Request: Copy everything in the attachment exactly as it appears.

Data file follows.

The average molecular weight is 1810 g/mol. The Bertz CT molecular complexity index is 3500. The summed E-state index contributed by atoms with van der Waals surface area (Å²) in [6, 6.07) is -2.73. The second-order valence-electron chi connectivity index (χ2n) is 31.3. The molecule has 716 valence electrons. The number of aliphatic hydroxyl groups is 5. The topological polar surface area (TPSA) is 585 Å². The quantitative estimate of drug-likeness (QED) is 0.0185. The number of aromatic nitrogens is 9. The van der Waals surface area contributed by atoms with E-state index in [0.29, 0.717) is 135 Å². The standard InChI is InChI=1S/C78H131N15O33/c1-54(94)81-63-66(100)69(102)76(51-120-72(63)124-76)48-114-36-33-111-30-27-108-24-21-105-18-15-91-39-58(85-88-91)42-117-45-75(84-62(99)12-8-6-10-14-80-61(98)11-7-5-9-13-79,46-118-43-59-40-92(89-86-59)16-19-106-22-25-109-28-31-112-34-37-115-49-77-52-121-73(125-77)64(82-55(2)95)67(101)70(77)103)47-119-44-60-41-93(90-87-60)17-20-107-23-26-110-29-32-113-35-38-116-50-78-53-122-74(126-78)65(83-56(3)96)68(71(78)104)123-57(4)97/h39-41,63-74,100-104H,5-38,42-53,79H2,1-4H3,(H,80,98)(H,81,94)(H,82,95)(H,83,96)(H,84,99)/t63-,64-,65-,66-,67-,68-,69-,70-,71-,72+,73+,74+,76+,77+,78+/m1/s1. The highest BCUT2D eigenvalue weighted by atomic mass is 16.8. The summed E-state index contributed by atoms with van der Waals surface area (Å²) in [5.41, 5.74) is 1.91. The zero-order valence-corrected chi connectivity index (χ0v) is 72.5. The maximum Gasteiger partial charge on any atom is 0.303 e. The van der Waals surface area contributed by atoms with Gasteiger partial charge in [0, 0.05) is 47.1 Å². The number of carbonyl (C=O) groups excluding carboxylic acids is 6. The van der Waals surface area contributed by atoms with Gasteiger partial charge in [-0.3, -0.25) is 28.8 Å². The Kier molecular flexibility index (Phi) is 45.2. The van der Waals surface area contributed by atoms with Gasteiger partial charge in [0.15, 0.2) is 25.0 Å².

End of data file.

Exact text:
The average molecular weight is 1810 g/mol. The Bertz CT molecular complexity index is 3500. The summed E-state index contributed by atoms with van der Waals surface area (Å²) in [6, 6.07) is -2.73. The second-order valence-electron chi connectivity index (χ2n) is 31.3. The molecule has 716 valence electrons. The number of aliphatic hydroxyl groups is 5. The topological polar surface area (TPSA) is 585 Å². The quantitative estimate of drug-likeness (QED) is 0.0185. The number of aromatic nitrogens is 9. The van der Waals surface area contributed by atoms with E-state index in [0.29, 0.717) is 135 Å². The standard InChI is InChI=1S/C78H131N15O33/c1-54(94)81-63-66(100)69(102)76(51-120-72(63)124-76)48-114-36-33-111-30-27-108-24-21-105-18-15-91-39-58(85-88-91)42-117-45-75(84-62(99)12-8-6-10-14-80-61(98)11-7-5-9-13-79,46-118-43-59-40-92(89-86-59)16-19-106-22-25-109-28-31-112-34-37-115-49-77-52-121-73(125-77)64(82-55(2)95)67(101)70(77)103)47-119-44-60-41-93(90-87-60)17-20-107-23-26-110-29-32-113-35-38-116-50-78-53-122-74(126-78)65(83-56(3)96)68(71(78)104)123-57(4)97/h39-41,63-74,100-104H,5-38,42-53,79H2,1-4H3,(H,80,98)(H,81,94)(H,82,95)(H,83,96)(H,84,99)/t63-,64-,65-,66-,67-,68-,69-,70-,71-,72+,73+,74+,76+,77+,78+/m1/s1. The highest BCUT2D eigenvalue weighted by atomic mass is 16.8. The summed E-state index contributed by atoms with van der Waals surface area (Å²) in [5.41, 5.74) is 1.91. The zero-order valence-corrected chi connectivity index (χ0v) is 72.5. The maximum Gasteiger partial charge on any atom is 0.303 e. The van der Waals surface area contributed by atoms with Gasteiger partial charge in [0, 0.05) is 47.1 Å². The number of carbonyl (C=O) groups excluding carboxylic acids is 6. The van der Waals surface area contributed by atoms with Gasteiger partial charge in [-0.3, -0.25) is 28.8 Å². The Kier molecular flexibility index (Phi) is 45.2. The van der Waals surface area contributed by atoms with Gasteiger partial charge in [0.15, 0.2) is 25.0 Å².